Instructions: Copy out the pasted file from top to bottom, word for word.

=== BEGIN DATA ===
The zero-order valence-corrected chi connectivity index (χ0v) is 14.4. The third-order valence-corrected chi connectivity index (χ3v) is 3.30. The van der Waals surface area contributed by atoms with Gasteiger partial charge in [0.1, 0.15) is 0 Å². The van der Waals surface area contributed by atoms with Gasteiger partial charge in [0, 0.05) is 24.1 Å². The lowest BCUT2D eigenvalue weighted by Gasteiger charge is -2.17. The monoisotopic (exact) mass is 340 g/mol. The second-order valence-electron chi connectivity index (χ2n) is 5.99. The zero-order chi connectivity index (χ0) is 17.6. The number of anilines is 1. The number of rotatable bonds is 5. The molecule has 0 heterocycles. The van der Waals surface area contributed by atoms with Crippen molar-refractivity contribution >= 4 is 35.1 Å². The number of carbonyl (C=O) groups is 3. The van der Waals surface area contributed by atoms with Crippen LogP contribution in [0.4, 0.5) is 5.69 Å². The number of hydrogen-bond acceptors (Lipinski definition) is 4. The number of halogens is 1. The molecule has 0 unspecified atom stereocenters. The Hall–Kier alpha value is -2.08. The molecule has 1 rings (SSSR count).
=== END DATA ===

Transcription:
The zero-order valence-corrected chi connectivity index (χ0v) is 14.4. The third-order valence-corrected chi connectivity index (χ3v) is 3.30. The van der Waals surface area contributed by atoms with Gasteiger partial charge in [0.1, 0.15) is 0 Å². The van der Waals surface area contributed by atoms with Gasteiger partial charge in [0, 0.05) is 24.1 Å². The lowest BCUT2D eigenvalue weighted by Gasteiger charge is -2.17. The monoisotopic (exact) mass is 340 g/mol. The second-order valence-electron chi connectivity index (χ2n) is 5.99. The zero-order chi connectivity index (χ0) is 17.6. The number of anilines is 1. The number of rotatable bonds is 5. The molecule has 0 heterocycles. The van der Waals surface area contributed by atoms with Crippen molar-refractivity contribution >= 4 is 35.1 Å². The number of carbonyl (C=O) groups is 3. The van der Waals surface area contributed by atoms with Crippen LogP contribution in [0.4, 0.5) is 5.69 Å². The number of hydrogen-bond acceptors (Lipinski definition) is 4. The number of halogens is 1. The molecule has 0 unspecified atom stereocenters. The Hall–Kier alpha value is -2.08. The molecule has 1 rings (SSSR count).